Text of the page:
Disrupting the Cycle of Gender-Based Violence
By Tracy Seipel
What happens when we must shelter-in-place, but home is not safe?
It’s the critical question Carla Collins ’91 has been helping Santa Clara County address since mid-March, when the county was the first in the nation to declare shelter-in-place public orders.
As manager of its new Office of Gender-Based Violence Prevention, which opened last September, Collins was already focused on developing an updated, countywide strategy to tackle intimate partner violence, human trafficking, and sexual assault.
Suddenly, Collins—whose aunt was the county’s 47th COVID-19 fatality—had to quickly pivot with her three-and-a-half-member staff and one volunteer. Along with domestic violence shelter agencies, the county’s Office of Supportive Housing, and the City of San Jose, they devised ways to provide safe, emergency shelter to those fleeing violence during the pandemic.
“Horrible things are happening in our county and we need to respond strategically,’’ says Collins. “Many victims need emergency and transition housing, and other survivor support as well. The county is committed to doing that.”
That means if shelters—which due to COVID-19 limit the number of people they can serve—are unable to accommodate them, these victims are moved to hotels and motels. If their children are students, the school districts, county, and City of San Jose are providing laptops, iPads, Chromebooks, and hot spots for the kids to do their work in safety, remotely.
Immediately after the shelter-in-place took effect, Collins’ office and its community resources partners also began working to ensure that virtual, multi-lingual services would be available to victims, many of whom speak a language other than English.
“We are a diverse community. It’s not just like one program fits all,” says Collins, whose office launched it first virtual awareness campaign in April—timed to Sexual Assault Awareness Month—along with enhanced information available through @SCCEndViolence via Facebook, Twitter, and Instagram.
Victims offered remote assistance, “safe chats”
The social media platforms offer victims and their families everything from phone numbers for remote assistance, options for live “safe chats,” instructions about accessing and filling out restraining orders, emergency custody, visitation requests, and emergency guardianship, among other free or low-cost services.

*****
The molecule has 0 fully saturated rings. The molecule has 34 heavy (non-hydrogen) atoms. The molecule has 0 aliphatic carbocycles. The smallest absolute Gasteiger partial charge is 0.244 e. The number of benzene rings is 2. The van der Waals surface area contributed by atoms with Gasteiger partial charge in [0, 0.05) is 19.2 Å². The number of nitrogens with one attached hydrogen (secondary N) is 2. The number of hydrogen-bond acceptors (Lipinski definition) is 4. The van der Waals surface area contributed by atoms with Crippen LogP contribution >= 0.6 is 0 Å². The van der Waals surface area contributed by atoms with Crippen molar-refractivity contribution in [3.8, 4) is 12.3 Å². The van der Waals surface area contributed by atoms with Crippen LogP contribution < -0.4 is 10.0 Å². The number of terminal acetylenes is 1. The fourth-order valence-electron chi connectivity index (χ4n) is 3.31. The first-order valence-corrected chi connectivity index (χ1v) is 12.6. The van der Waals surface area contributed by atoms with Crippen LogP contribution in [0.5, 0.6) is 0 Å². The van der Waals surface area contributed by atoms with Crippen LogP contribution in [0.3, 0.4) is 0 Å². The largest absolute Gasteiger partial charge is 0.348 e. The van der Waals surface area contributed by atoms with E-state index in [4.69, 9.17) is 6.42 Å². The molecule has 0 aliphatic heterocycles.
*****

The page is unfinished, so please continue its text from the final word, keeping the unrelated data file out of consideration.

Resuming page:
Since spring, Collins says Facebook Live sessions on county briefings related to these kinds of community resources have recorded at least 13,600 views in English, 3,900 impressions in Spanish, and 1.2 million impressions in Vietnamese.
The steep numbers don’t surprise her, nor do the grim statistics underlying them. Santa Clara County’s five local domestic violence agencies annually receive more than 20,000 hotline calls; deliver services to more than 6,000 adults and children, and provide shelter or housing to at least 500 adults and children.
Every year, Collins says the Office of the District Attorney reviews more than 5,000 domestic violence-related cases. Victims fleeing violence in their homes often end up living on the streets, further contributing to the county’s homeless population.
To anyone else, perhaps, the problem might seem overwhelming, unbearable, even impossible to solve.
But not to Collins.
“My faith is a big part of my social justice work,” she says. “And it’s a big part of what makes me such an optimist, because I know we can do better.”
A healing process at SCU
Collins’ journey to help those who often cannot escape their circumstances began years ago during her own healing process, one that led her to embrace a career in social justice.
In July 1987, the San Jose native who studied at St. Lawrence Academy in Santa Clara had received a scholarship to attend New York University. But her plan to move to the East Coast ended abruptly when her father died a month after her high school graduation.
“It was devastating to my mother and me,” recalls Collins, an only child who deferred her dream as the first in her family to attend a four-year college, to stay with her mother.
A family friend’s suggestion to quickly apply to SCU was fortuitous; if she took a part-time campus job, the University said it would honor her scholarship. “It was part of my healing,” recalls the philosophy major. “I found this incredible community that first year, and it kept me going. It was like New York was completely forgotten.”
Fast-forward to an entry-level job at the county, marriage, three children, and almost two decades working at the county’s Office of Women’s Policy before she was selected to lead the Office of Gender-Based Violence Prevention.
With an annual budget of $12 million, Collins’ office has spent much of the last year establishing a system for better data-driven outcomes that centers survivors and their needs. She helped develop a flagship training program for county partners and community stakeholders, and re-imagined the way contracts are administered with her office, to increase flexibility and better meet victims’ needs.
In short, says a grateful Collins, “I ended up where I was meant to be.”